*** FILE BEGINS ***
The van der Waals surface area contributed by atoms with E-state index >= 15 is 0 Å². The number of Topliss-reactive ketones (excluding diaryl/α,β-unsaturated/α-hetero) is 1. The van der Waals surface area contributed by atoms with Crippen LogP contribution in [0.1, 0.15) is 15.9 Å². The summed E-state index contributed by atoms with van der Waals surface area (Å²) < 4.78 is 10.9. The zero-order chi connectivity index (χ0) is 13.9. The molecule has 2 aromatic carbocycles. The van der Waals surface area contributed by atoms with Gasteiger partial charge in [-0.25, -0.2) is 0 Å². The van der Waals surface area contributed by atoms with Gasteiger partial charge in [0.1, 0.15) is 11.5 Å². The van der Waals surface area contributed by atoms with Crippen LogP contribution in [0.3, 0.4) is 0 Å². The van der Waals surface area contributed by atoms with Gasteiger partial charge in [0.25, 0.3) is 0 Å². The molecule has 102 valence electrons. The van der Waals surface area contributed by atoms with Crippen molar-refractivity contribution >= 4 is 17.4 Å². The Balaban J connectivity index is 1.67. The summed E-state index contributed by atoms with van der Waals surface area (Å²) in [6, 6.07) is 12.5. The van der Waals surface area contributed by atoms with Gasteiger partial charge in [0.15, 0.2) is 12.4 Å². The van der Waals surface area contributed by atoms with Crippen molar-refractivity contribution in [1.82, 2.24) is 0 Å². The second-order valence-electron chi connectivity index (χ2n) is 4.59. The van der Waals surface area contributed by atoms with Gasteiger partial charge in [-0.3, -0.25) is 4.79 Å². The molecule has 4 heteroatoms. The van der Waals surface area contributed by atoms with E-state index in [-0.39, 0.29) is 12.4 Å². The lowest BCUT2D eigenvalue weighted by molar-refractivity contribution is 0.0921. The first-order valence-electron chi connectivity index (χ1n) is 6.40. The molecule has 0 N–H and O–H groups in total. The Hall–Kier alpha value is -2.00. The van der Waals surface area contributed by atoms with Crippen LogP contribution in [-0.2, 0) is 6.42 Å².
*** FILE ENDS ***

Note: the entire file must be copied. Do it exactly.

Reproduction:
The van der Waals surface area contributed by atoms with E-state index >= 15 is 0 Å². The number of Topliss-reactive ketones (excluding diaryl/α,β-unsaturated/α-hetero) is 1. The van der Waals surface area contributed by atoms with Crippen LogP contribution in [0.1, 0.15) is 15.9 Å². The summed E-state index contributed by atoms with van der Waals surface area (Å²) < 4.78 is 10.9. The zero-order chi connectivity index (χ0) is 13.9. The molecule has 2 aromatic carbocycles. The van der Waals surface area contributed by atoms with Gasteiger partial charge in [-0.25, -0.2) is 0 Å². The van der Waals surface area contributed by atoms with Gasteiger partial charge in [0.1, 0.15) is 11.5 Å². The van der Waals surface area contributed by atoms with Crippen LogP contribution in [0.3, 0.4) is 0 Å². The van der Waals surface area contributed by atoms with Gasteiger partial charge in [0.25, 0.3) is 0 Å². The molecule has 102 valence electrons. The van der Waals surface area contributed by atoms with Crippen molar-refractivity contribution >= 4 is 17.4 Å². The Balaban J connectivity index is 1.67. The summed E-state index contributed by atoms with van der Waals surface area (Å²) in [6, 6.07) is 12.5. The van der Waals surface area contributed by atoms with Gasteiger partial charge in [0.15, 0.2) is 12.4 Å². The van der Waals surface area contributed by atoms with Crippen molar-refractivity contribution in [1.82, 2.24) is 0 Å². The second-order valence-electron chi connectivity index (χ2n) is 4.59. The van der Waals surface area contributed by atoms with Gasteiger partial charge in [-0.3, -0.25) is 4.79 Å². The molecule has 4 heteroatoms. The van der Waals surface area contributed by atoms with E-state index in [-0.39, 0.29) is 12.4 Å². The lowest BCUT2D eigenvalue weighted by molar-refractivity contribution is 0.0921. The first-order valence-electron chi connectivity index (χ1n) is 6.40. The molecule has 0 N–H and O–H groups in total. The Hall–Kier alpha value is -2.00. The van der Waals surface area contributed by atoms with Crippen LogP contribution in [-0.2, 0) is 6.42 Å².